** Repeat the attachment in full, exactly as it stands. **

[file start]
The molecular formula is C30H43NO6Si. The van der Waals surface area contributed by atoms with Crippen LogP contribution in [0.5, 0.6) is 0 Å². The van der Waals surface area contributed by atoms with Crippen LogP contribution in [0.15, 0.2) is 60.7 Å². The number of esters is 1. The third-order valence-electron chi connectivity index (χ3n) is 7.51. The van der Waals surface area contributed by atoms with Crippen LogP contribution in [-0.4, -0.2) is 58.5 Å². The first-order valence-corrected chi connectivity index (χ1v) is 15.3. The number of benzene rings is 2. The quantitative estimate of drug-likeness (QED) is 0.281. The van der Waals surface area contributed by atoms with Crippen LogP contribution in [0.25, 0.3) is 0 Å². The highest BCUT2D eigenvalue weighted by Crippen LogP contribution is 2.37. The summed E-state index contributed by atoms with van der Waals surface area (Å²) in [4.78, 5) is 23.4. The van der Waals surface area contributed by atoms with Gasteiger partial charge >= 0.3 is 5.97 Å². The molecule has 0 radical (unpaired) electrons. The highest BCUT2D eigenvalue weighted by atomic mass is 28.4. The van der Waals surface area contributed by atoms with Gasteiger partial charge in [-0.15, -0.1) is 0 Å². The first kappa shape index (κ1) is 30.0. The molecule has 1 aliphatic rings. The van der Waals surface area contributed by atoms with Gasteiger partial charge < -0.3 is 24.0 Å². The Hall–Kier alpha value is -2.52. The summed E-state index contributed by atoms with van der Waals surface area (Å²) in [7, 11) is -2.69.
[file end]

The molecular formula is C30H43NO6Si. The van der Waals surface area contributed by atoms with Crippen LogP contribution in [0.5, 0.6) is 0 Å². The van der Waals surface area contributed by atoms with Crippen LogP contribution in [0.15, 0.2) is 60.7 Å². The number of esters is 1. The third-order valence-electron chi connectivity index (χ3n) is 7.51. The van der Waals surface area contributed by atoms with Crippen LogP contribution in [-0.4, -0.2) is 58.5 Å². The first-order valence-corrected chi connectivity index (χ1v) is 15.3. The number of benzene rings is 2. The quantitative estimate of drug-likeness (QED) is 0.281. The van der Waals surface area contributed by atoms with Crippen LogP contribution in [0.25, 0.3) is 0 Å². The highest BCUT2D eigenvalue weighted by Crippen LogP contribution is 2.37. The summed E-state index contributed by atoms with van der Waals surface area (Å²) in [4.78, 5) is 23.4. The van der Waals surface area contributed by atoms with Gasteiger partial charge >= 0.3 is 5.97 Å². The molecule has 0 radical (unpaired) electrons. The highest BCUT2D eigenvalue weighted by atomic mass is 28.4. The van der Waals surface area contributed by atoms with Gasteiger partial charge in [-0.15, -0.1) is 0 Å². The first kappa shape index (κ1) is 30.0. The molecule has 1 aliphatic rings. The van der Waals surface area contributed by atoms with Gasteiger partial charge < -0.3 is 24.0 Å². The Hall–Kier alpha value is -2.52. The summed E-state index contributed by atoms with van der Waals surface area (Å²) in [7, 11) is -2.69.